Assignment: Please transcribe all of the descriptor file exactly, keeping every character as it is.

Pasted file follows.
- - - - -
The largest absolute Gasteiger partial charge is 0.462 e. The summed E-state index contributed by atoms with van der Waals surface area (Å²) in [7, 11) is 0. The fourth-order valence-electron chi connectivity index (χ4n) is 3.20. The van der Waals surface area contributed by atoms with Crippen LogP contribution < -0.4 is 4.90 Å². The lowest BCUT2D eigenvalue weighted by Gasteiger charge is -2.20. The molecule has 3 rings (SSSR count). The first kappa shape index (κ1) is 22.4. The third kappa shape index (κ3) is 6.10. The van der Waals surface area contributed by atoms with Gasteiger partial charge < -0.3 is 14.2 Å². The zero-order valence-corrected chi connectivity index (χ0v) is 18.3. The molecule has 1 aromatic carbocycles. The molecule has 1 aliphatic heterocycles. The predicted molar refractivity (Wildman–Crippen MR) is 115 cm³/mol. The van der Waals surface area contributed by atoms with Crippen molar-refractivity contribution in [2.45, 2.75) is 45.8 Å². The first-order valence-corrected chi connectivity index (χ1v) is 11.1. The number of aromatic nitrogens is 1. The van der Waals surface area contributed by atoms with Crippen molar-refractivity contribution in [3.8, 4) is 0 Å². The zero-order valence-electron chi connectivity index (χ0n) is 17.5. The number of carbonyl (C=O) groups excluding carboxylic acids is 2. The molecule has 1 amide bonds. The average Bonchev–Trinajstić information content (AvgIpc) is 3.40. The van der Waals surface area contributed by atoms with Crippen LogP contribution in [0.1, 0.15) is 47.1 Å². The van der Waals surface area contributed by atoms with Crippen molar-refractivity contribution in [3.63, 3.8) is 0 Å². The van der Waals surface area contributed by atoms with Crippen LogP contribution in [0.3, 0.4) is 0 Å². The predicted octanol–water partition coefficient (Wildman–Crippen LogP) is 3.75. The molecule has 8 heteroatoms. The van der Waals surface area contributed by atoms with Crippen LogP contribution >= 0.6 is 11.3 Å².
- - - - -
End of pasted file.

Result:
The largest absolute Gasteiger partial charge is 0.462 e. The summed E-state index contributed by atoms with van der Waals surface area (Å²) in [7, 11) is 0. The fourth-order valence-electron chi connectivity index (χ4n) is 3.20. The van der Waals surface area contributed by atoms with Crippen LogP contribution < -0.4 is 4.90 Å². The lowest BCUT2D eigenvalue weighted by Gasteiger charge is -2.20. The molecule has 3 rings (SSSR count). The first kappa shape index (κ1) is 22.4. The third kappa shape index (κ3) is 6.10. The van der Waals surface area contributed by atoms with Gasteiger partial charge < -0.3 is 14.2 Å². The zero-order valence-corrected chi connectivity index (χ0v) is 18.3. The molecule has 1 aromatic carbocycles. The molecule has 1 aliphatic heterocycles. The predicted molar refractivity (Wildman–Crippen MR) is 115 cm³/mol. The van der Waals surface area contributed by atoms with Crippen molar-refractivity contribution in [2.45, 2.75) is 45.8 Å². The first-order valence-corrected chi connectivity index (χ1v) is 11.1. The number of aromatic nitrogens is 1. The van der Waals surface area contributed by atoms with Crippen molar-refractivity contribution in [3.8, 4) is 0 Å². The zero-order valence-electron chi connectivity index (χ0n) is 17.5. The number of carbonyl (C=O) groups excluding carboxylic acids is 2. The molecule has 1 amide bonds. The average Bonchev–Trinajstić information content (AvgIpc) is 3.40. The van der Waals surface area contributed by atoms with Crippen LogP contribution in [0.1, 0.15) is 47.1 Å². The van der Waals surface area contributed by atoms with Crippen molar-refractivity contribution in [3.63, 3.8) is 0 Å². The van der Waals surface area contributed by atoms with Crippen LogP contribution in [0.3, 0.4) is 0 Å². The predicted octanol–water partition coefficient (Wildman–Crippen LogP) is 3.75. The molecule has 8 heteroatoms. The van der Waals surface area contributed by atoms with Crippen LogP contribution >= 0.6 is 11.3 Å².